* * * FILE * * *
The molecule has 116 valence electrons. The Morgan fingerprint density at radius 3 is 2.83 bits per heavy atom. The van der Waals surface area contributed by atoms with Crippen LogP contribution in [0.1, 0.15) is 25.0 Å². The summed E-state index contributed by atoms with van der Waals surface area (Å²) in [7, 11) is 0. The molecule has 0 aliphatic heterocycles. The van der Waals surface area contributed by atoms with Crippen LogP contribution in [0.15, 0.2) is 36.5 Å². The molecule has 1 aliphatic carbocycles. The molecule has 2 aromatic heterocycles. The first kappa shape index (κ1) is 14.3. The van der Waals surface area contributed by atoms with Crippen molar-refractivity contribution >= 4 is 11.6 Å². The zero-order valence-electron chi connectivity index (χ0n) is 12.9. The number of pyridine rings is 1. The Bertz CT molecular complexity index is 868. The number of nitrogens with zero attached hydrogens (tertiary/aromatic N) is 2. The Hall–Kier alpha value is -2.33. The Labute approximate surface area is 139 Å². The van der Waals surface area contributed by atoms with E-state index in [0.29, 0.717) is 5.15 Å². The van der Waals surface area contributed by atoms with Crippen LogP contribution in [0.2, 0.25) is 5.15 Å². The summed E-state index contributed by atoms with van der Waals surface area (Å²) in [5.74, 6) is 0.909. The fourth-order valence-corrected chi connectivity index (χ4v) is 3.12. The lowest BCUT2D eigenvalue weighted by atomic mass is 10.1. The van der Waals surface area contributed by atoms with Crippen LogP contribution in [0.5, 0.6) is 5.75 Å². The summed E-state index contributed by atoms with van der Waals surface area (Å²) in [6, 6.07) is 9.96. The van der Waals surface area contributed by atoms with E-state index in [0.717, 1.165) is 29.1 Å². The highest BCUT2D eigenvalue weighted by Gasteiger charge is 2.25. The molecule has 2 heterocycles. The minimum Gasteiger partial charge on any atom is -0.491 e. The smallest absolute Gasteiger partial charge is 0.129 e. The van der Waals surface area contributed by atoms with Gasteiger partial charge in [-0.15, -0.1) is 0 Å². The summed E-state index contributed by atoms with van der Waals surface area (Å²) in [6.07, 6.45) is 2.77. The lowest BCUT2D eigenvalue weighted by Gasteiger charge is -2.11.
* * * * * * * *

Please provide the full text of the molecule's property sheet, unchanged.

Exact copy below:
The molecule has 116 valence electrons. The Morgan fingerprint density at radius 3 is 2.83 bits per heavy atom. The van der Waals surface area contributed by atoms with Crippen LogP contribution in [0.1, 0.15) is 25.0 Å². The summed E-state index contributed by atoms with van der Waals surface area (Å²) in [7, 11) is 0. The molecule has 0 aliphatic heterocycles. The van der Waals surface area contributed by atoms with Crippen LogP contribution in [0.15, 0.2) is 36.5 Å². The molecule has 1 aliphatic carbocycles. The molecule has 2 aromatic heterocycles. The first kappa shape index (κ1) is 14.3. The van der Waals surface area contributed by atoms with Crippen molar-refractivity contribution >= 4 is 11.6 Å². The zero-order valence-electron chi connectivity index (χ0n) is 12.9. The number of pyridine rings is 1. The Bertz CT molecular complexity index is 868. The number of nitrogens with zero attached hydrogens (tertiary/aromatic N) is 2. The Hall–Kier alpha value is -2.33. The Labute approximate surface area is 139 Å². The van der Waals surface area contributed by atoms with E-state index in [0.29, 0.717) is 5.15 Å². The van der Waals surface area contributed by atoms with Crippen LogP contribution in [0.2, 0.25) is 5.15 Å². The summed E-state index contributed by atoms with van der Waals surface area (Å²) in [5.74, 6) is 0.909. The fourth-order valence-corrected chi connectivity index (χ4v) is 3.12. The lowest BCUT2D eigenvalue weighted by atomic mass is 10.1. The van der Waals surface area contributed by atoms with Crippen LogP contribution in [0.5, 0.6) is 5.75 Å². The summed E-state index contributed by atoms with van der Waals surface area (Å²) in [6, 6.07) is 9.96. The van der Waals surface area contributed by atoms with E-state index in [0.717, 1.165) is 29.1 Å². The highest BCUT2D eigenvalue weighted by Gasteiger charge is 2.25. The molecule has 2 heterocycles. The minimum Gasteiger partial charge on any atom is -0.491 e. The smallest absolute Gasteiger partial charge is 0.129 e. The van der Waals surface area contributed by atoms with Gasteiger partial charge in [-0.15, -0.1) is 0 Å². The summed E-state index contributed by atoms with van der Waals surface area (Å²) in [6.07, 6.45) is 2.77. The lowest BCUT2D eigenvalue weighted by Gasteiger charge is -2.11.